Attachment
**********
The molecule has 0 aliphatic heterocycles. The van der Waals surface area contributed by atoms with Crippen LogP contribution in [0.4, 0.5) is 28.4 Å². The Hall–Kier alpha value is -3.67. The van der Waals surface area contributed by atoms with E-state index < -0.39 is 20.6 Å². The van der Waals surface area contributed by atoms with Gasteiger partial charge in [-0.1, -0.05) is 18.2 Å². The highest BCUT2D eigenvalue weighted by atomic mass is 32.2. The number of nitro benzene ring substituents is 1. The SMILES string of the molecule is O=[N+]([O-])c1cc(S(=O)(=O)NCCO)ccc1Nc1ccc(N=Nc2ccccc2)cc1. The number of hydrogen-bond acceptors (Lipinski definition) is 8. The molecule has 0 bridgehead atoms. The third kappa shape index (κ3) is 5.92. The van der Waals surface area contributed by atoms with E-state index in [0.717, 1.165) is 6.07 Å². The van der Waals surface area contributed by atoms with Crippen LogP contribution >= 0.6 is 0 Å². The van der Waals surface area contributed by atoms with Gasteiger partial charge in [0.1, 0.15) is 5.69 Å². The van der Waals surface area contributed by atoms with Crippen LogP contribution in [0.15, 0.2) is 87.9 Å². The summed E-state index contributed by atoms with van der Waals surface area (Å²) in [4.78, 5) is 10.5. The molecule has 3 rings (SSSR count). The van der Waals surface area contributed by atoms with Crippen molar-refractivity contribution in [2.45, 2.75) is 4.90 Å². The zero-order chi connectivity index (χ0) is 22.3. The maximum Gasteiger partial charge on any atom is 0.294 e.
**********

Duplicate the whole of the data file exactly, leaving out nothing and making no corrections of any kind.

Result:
The molecule has 0 aliphatic heterocycles. The van der Waals surface area contributed by atoms with Crippen LogP contribution in [0.4, 0.5) is 28.4 Å². The Hall–Kier alpha value is -3.67. The van der Waals surface area contributed by atoms with E-state index < -0.39 is 20.6 Å². The van der Waals surface area contributed by atoms with Gasteiger partial charge in [-0.1, -0.05) is 18.2 Å². The highest BCUT2D eigenvalue weighted by atomic mass is 32.2. The number of nitro benzene ring substituents is 1. The SMILES string of the molecule is O=[N+]([O-])c1cc(S(=O)(=O)NCCO)ccc1Nc1ccc(N=Nc2ccccc2)cc1. The number of hydrogen-bond acceptors (Lipinski definition) is 8. The molecule has 0 bridgehead atoms. The third kappa shape index (κ3) is 5.92. The van der Waals surface area contributed by atoms with E-state index in [0.717, 1.165) is 6.07 Å². The van der Waals surface area contributed by atoms with Crippen LogP contribution >= 0.6 is 0 Å². The van der Waals surface area contributed by atoms with Gasteiger partial charge in [0.1, 0.15) is 5.69 Å². The van der Waals surface area contributed by atoms with Crippen LogP contribution in [0.15, 0.2) is 87.9 Å². The summed E-state index contributed by atoms with van der Waals surface area (Å²) in [4.78, 5) is 10.5. The molecule has 3 rings (SSSR count). The van der Waals surface area contributed by atoms with Crippen molar-refractivity contribution in [2.45, 2.75) is 4.90 Å². The zero-order chi connectivity index (χ0) is 22.3. The maximum Gasteiger partial charge on any atom is 0.294 e.